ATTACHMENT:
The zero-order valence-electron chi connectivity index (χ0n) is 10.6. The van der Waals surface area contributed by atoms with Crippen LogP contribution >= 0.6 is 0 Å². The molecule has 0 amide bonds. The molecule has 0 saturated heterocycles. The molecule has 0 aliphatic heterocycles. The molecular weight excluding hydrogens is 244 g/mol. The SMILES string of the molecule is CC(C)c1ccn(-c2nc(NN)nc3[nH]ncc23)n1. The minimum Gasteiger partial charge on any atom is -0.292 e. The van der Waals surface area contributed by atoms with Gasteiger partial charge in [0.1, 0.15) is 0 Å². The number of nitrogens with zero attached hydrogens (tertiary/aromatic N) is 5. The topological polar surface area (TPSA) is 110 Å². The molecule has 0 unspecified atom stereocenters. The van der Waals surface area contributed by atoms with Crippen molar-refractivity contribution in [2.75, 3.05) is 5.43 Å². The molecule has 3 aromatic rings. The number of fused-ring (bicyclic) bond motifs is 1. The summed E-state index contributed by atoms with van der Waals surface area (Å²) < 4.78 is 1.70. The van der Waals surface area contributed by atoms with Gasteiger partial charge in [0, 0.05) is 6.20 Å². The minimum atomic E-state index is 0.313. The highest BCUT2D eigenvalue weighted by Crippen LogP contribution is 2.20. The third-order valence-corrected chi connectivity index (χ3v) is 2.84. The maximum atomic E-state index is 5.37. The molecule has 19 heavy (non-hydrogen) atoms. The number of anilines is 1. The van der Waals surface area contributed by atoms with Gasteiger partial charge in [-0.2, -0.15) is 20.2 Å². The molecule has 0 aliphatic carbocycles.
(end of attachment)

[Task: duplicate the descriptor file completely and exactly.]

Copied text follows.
The zero-order valence-electron chi connectivity index (χ0n) is 10.6. The van der Waals surface area contributed by atoms with Crippen LogP contribution >= 0.6 is 0 Å². The molecule has 0 amide bonds. The molecule has 0 saturated heterocycles. The molecule has 0 aliphatic heterocycles. The molecular weight excluding hydrogens is 244 g/mol. The SMILES string of the molecule is CC(C)c1ccn(-c2nc(NN)nc3[nH]ncc23)n1. The minimum Gasteiger partial charge on any atom is -0.292 e. The van der Waals surface area contributed by atoms with Gasteiger partial charge in [0.1, 0.15) is 0 Å². The number of nitrogens with zero attached hydrogens (tertiary/aromatic N) is 5. The topological polar surface area (TPSA) is 110 Å². The molecule has 0 unspecified atom stereocenters. The van der Waals surface area contributed by atoms with Crippen molar-refractivity contribution in [2.75, 3.05) is 5.43 Å². The molecule has 3 aromatic rings. The number of fused-ring (bicyclic) bond motifs is 1. The summed E-state index contributed by atoms with van der Waals surface area (Å²) < 4.78 is 1.70. The van der Waals surface area contributed by atoms with Gasteiger partial charge in [0, 0.05) is 6.20 Å². The minimum atomic E-state index is 0.313. The highest BCUT2D eigenvalue weighted by Crippen LogP contribution is 2.20. The third-order valence-corrected chi connectivity index (χ3v) is 2.84. The maximum atomic E-state index is 5.37. The molecule has 19 heavy (non-hydrogen) atoms. The number of anilines is 1. The van der Waals surface area contributed by atoms with Gasteiger partial charge in [-0.2, -0.15) is 20.2 Å². The molecule has 0 aliphatic carbocycles.